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Ghent, Lovecraft and Schrödinger’s tape recorder.

Each time I begin to write in this blog it seems as if I’m apologising for not having written anything for the last few months. And this time is going to be no different. Since Lucy was born (and before, if truth be told) it’s been increasingly difficult to find the time or the inclination to keep any sort of blog active. I get tempted by Tumblr, but feel like I need a really good reason – or a project – to take up something completely new. This blog, on the other hand, has survived the abuse of complete strangers, a public spat with a noted sub-politico, and had served me well throughout the run of a PhD, before and after.

Which is to say, I’m not giving up on this. Especially, as if you’re reading it, it’s survived migration from one server to a new one, with all the functionality intact (thank you Damien, for seven years of excellent service).

I went to Ghent at the weekend. I made some spurious comments online about a book and soundtrack service and before I knew it Duncan Speakman had invited to me to come and put my money where my mouth was, story and sound-wise.

Now, going away to Europe isn’t something the mother of your eleven-week old baby normally welcomes, but Ghent is in Belgium, and the Belgians know how to make chocolate, so I had a covering reason/excuse/reason to live if I brought some back with me. Which I did.

Ghent was stunning. Like being in Bruges (pun intended) without the hitmen – a fairytale city centre (three cathedrals – photos below) and they know how to light a building at night. They also know how to make gin, and beer.

We wrote, Duncan and I. We wrote about families and loss and boats leaving Port-au-Prince in the darkness of a nineteenth century night and losing something precious on the Atlantic ocean. About what people think about when they are alone, when they walk through city streets ay night, and what the look on their faces might mean.

We threw stories away, and I learned about iteration (I knew about iteration before, but hadn’t been that ruthless for a long while) and new platforms and reminded myself how sound is a landscape and not a backdrop. We watched a very old episode of the Simpsons and read some John McGregor, we ate scrambled eggs (the finest in all of Europe, I am told) and drank beer sitting in the window of a bar too beautiful to believe.

And now I’m home, and my daughter has forgiven me for going away, I have brought chocolates back, and sometime soon, a little gothic horror story will get its first airing in Ghent. Once it’s been rewritten, recorded by professionals and generally taken beyond a first weekend draft that is.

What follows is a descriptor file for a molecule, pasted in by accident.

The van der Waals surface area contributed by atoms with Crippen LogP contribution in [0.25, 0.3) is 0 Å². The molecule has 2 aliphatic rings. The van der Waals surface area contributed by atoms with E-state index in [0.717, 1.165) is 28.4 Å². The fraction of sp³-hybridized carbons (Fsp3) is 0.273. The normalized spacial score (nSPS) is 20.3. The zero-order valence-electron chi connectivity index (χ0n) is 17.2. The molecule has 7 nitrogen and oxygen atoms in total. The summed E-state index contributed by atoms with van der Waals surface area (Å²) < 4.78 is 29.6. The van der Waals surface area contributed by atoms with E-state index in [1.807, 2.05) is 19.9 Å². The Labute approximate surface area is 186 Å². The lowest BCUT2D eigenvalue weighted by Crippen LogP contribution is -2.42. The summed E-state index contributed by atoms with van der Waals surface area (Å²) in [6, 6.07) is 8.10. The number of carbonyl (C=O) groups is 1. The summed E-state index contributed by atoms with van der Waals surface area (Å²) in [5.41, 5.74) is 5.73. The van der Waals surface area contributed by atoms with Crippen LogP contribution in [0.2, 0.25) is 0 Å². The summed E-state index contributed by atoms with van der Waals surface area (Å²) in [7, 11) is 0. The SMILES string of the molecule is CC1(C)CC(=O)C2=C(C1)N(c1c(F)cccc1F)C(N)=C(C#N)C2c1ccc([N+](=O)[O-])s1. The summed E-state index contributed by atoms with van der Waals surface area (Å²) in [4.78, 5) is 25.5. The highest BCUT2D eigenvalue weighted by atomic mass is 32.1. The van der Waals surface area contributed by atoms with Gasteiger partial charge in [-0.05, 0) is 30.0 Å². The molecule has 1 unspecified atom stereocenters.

An aside: I sat on the Eurostar at 11am on the morning of the 11th of November. I’d thought about that before I left the UK, but didn’t realise that was part of the story we told until it was written.

Discussion

3 comments for “Ghent, Lovecraft and Schrödinger’s tape recorder.”

  1. Hi, Sorry to post on this section, but did so because it seems the latest posted on.
    I really would like to read your woek ‘Of Clockwork men’ but cannot find a way to do so. Can you point me in the right direction? Also, how much of a film did you do?
    Thanks

    Posted by Paul Coulthard | December 20, 2011, 10:53 pm
  2. [...] It seemed to make sense to start this project with a story, and this was a chance to work with someone who knows all about stories, and someone I’ve wanted to work with for a long time! Tom Abba travelled from Bristol to Gent for the first collaboration in this project. He writes about it more eloquently than I can here [...]

    Posted by circumstance | April 26, 2012, 12:45 pm
  3. [...] It seemed to make sense to start this project with a story, and this was a chance to work with someone who knows all about stories, and someone I’ve wanted to work with for a long time! Tom Abba travelled from Bristol to Gent for the first collaboration in this project. He writes about it more eloquently than I can here [...]

    Posted by circumstance | April 26, 2012, 12:45 pm

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